How to Make Amends with Your Children
Arguments or fights are normal in all relationships. Sometimes, as a result of a bad day; other times, because we don’t agree on decisions. The important thing is to be able to take these differences as learning opportunities. Therefore, if you’ve had an argument, here are some keys to help you make amends with your children.
Fights and arguments with children
As in all relationships, having an argument doesn’t have to be a symptom of something complex. At certain stages, it’s to be expected that you’ll have a fight with your children, as the search for autonomy and an identity of their own leads them to start becoming more assertive with their decisions and their own tastes.
However, after the storm should come the calm. Learning to apologize is a skill that has to do with emotional intelligence and empathy.
The benefits of reconciling with your child
In addition, when you make amends with your children, there are several benefits, such as the following:
- It allows you to strengthen the relationship by accepting that there may be a misunderstanding, but that your love for them is more powerful.
- It helps you to reflect on your actions.
- It makes us more real and less perfect by providing opportunities for learning and improvement.
- It facilitates finding other ways of conflict resolution.
- It helps in coexistence and non-violence.
- It allows us to move forward with more positive emotions and feelings. It also frees us from the discomfort generated by anger toward others.
- It transmits values such as respect and consideration for others.
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Tips so that you can make amends with your children
We’ll tell you some of the keys that you can take into account when you make amends with your children.
Put your pride aside and reach out
You may be right, but at first, it’s better not to think about it. The important thing is to have the possibility of safeguarding the bond with your child. In this regard, express the way the argument makes you feel.
It’s important to validate your child’s emotions as well as your own. Ask them how they feel, accept their response, and show empathy. Also, avoid minimizing their feelings with phrases such as “it’s not that big of a deal” or “you need to be stronger,” among others.
Talk about the current conflict
In each case, it’s best to focus on the conflict you’re trying to resolve and avoid referring to other past situations.
Teach more appropriate behavior
For example, if your child yelled or threw a toy, it’s important to emphasize that these aren’t appropriate reactions. Once the situation calms down, you need to show them how to learn to control themself.
If they’re young and don’t yet know how to manage their emotions, you can help them. For example, you can teach them breathing exercises and tell them to inflate and deflate like a balloon. You can build these “emotional support” tools together with your child by teaching them to think about what they need and want when they feel bad or angry.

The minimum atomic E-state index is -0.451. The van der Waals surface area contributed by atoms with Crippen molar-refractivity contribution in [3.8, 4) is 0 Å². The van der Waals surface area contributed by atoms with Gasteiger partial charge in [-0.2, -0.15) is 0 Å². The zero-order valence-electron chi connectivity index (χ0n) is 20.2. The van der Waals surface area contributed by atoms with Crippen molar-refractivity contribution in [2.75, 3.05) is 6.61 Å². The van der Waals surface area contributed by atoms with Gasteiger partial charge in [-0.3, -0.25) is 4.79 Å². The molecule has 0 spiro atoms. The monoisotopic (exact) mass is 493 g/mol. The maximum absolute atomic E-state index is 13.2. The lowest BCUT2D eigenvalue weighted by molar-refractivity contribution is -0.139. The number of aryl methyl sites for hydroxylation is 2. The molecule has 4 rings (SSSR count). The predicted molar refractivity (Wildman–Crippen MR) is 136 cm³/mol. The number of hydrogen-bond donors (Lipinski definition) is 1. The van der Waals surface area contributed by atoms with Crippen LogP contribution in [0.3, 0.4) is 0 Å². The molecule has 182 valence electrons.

Be an example
Reflect on your own behavior: How did you act? What could you improve? What did you handle well? If you yell at your child, you teach them that this attitude is a valid method of conflict resolution. If you overreacted, it’s best to acknowledge your fault, explain that the situation overwhelmed you, and talk about how you felt. In this regard, it’s crucial for adults to be able to recognize their mistakes.
If the argument was very heated, it’s a good idea to take some time and distance to be able to “cool down”. Of course, it’s important to consider the age of your child. For example, if you distance yourself from your 2-year-old child, they may think that you stopped loving them and feel very bad about it. However, with a teenager, this technique is more appropriate.
Above all, choose your strategy, but always take into account the child you have in front of you. Behave according to what you know about your child.
Avoid blaming or manipulation
When you make amends with your child, choose your words and strategies carefully. Blaming them, pressuring them to resolve the issue without giving them the time they need, or playing the victim aren’t the most appropriate ways to go about it. On the contrary, they speak of invalidation, a lack of respect for the emotions of others, and the absence of sincere apologies.
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Reassuring the bond
Finally, the basis of a secure attachment has to do with reassuring your child that, no matter what happens, your relationship is what matters. This means that, even if you think differently and mistakes can be made, you’re open to dialogue and understanding. In this regard, you can also reflect on how to improve the performance of both of you in a later conversation and establish some agreements on how to handle yourselves.It might interest you...